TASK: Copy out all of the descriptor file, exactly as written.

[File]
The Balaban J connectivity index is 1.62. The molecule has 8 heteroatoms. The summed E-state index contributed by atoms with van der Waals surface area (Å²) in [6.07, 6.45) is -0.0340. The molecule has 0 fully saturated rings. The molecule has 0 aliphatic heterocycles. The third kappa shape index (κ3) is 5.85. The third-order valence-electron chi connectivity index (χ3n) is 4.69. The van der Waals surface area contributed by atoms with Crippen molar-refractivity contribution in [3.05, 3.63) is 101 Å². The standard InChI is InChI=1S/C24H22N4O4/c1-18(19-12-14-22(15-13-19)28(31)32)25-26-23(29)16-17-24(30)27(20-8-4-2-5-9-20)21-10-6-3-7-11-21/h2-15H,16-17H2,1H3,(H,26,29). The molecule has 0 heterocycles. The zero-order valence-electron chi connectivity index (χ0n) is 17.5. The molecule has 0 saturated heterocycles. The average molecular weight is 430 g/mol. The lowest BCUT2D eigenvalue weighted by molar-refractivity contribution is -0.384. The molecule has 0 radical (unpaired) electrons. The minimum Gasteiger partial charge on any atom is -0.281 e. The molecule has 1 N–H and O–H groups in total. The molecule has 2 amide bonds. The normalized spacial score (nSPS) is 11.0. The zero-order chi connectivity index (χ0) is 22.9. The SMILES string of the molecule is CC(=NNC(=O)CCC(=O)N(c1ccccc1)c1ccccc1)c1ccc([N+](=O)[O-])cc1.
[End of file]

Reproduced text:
The Balaban J connectivity index is 1.62. The molecule has 8 heteroatoms. The summed E-state index contributed by atoms with van der Waals surface area (Å²) in [6.07, 6.45) is -0.0340. The molecule has 0 fully saturated rings. The molecule has 0 aliphatic heterocycles. The third kappa shape index (κ3) is 5.85. The third-order valence-electron chi connectivity index (χ3n) is 4.69. The van der Waals surface area contributed by atoms with Crippen molar-refractivity contribution in [3.05, 3.63) is 101 Å². The standard InChI is InChI=1S/C24H22N4O4/c1-18(19-12-14-22(15-13-19)28(31)32)25-26-23(29)16-17-24(30)27(20-8-4-2-5-9-20)21-10-6-3-7-11-21/h2-15H,16-17H2,1H3,(H,26,29). The molecule has 0 heterocycles. The zero-order valence-electron chi connectivity index (χ0n) is 17.5. The molecule has 0 saturated heterocycles. The average molecular weight is 430 g/mol. The lowest BCUT2D eigenvalue weighted by molar-refractivity contribution is -0.384. The molecule has 0 radical (unpaired) electrons. The minimum Gasteiger partial charge on any atom is -0.281 e. The molecule has 1 N–H and O–H groups in total. The molecule has 2 amide bonds. The normalized spacial score (nSPS) is 11.0. The zero-order chi connectivity index (χ0) is 22.9. The SMILES string of the molecule is CC(=NNC(=O)CCC(=O)N(c1ccccc1)c1ccccc1)c1ccc([N+](=O)[O-])cc1.